Don’t Miss ‘Victorian Era Mayhem & Murder’ at People’s University

Editor’s note: The Ohio County Public Library has launched its 26th People’s University, an eight-week series featuring weird, wild, wacky, whimsical stories from Wheeling, including: Native-American oddities, frontier follies, Civil War conundrums, Victorian unconventionalities, Progressive Era incongruities, political peculiarities, hotel hijinks, morbid mysteries and more! Let Weelunk give you just a little insight into these programs — but don’t miss the expanded presentations at the library! Here are some teasers for Week Two of the series.

Dr. David Javersak will present a program titled “Victorian Era Mayhem & Murder” at this week’s People’s University at the Ohio County Public Library. Find out the answers to these questions and more, at 7 p.m. Tuesday, April 16.

1. Why was Henry Schmulbach tried for murder?

2. Why did Mrs. Leslie shoot her husband in April 1892?

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3. What activities went on in Alley C and along 17th  Street?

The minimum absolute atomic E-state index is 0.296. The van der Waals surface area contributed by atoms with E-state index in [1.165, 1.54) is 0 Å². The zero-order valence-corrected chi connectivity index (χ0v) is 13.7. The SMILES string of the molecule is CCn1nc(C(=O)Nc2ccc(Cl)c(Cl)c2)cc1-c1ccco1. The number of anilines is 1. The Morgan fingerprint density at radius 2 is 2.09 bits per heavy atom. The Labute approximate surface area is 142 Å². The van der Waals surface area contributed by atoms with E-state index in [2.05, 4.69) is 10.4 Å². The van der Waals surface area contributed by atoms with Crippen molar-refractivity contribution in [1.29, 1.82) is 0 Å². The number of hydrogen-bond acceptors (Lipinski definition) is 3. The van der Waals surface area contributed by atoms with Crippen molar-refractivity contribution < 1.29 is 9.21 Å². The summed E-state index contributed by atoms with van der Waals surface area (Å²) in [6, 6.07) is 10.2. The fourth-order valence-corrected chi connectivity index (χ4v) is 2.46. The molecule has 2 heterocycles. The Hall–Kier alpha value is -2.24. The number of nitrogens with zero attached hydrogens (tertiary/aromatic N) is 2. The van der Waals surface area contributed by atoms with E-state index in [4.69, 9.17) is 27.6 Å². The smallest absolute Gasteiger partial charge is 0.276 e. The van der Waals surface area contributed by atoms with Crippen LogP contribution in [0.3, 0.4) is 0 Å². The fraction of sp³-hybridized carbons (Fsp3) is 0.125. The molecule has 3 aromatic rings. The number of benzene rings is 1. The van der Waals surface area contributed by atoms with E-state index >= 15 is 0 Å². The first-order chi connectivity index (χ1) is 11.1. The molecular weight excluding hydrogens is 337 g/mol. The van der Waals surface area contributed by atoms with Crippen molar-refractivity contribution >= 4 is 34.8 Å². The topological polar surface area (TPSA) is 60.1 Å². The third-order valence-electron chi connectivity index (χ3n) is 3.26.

4. What was the Committee of 100?

5. What were “fake” hotels?

6. According to the city officials in 1910, what was the leading cause of death in Ohio County?

7. How violent was the America of the period, 1865-1901?

8. Was there a drug culture in late 19th century Wheeling?

9. Why was Alice Bradford put on trial in 1904?

10. Why did writers with knowledge of the ancient world compare Wheeling with Cornith?

• Dr. David Javersak grew up in Weirton, West Virginia, and was educated at West Liberty State College, the University of Hawaii and West Virginia University. He is dean emeritus of liberal arts and professor emeritus of history at West Liberty University.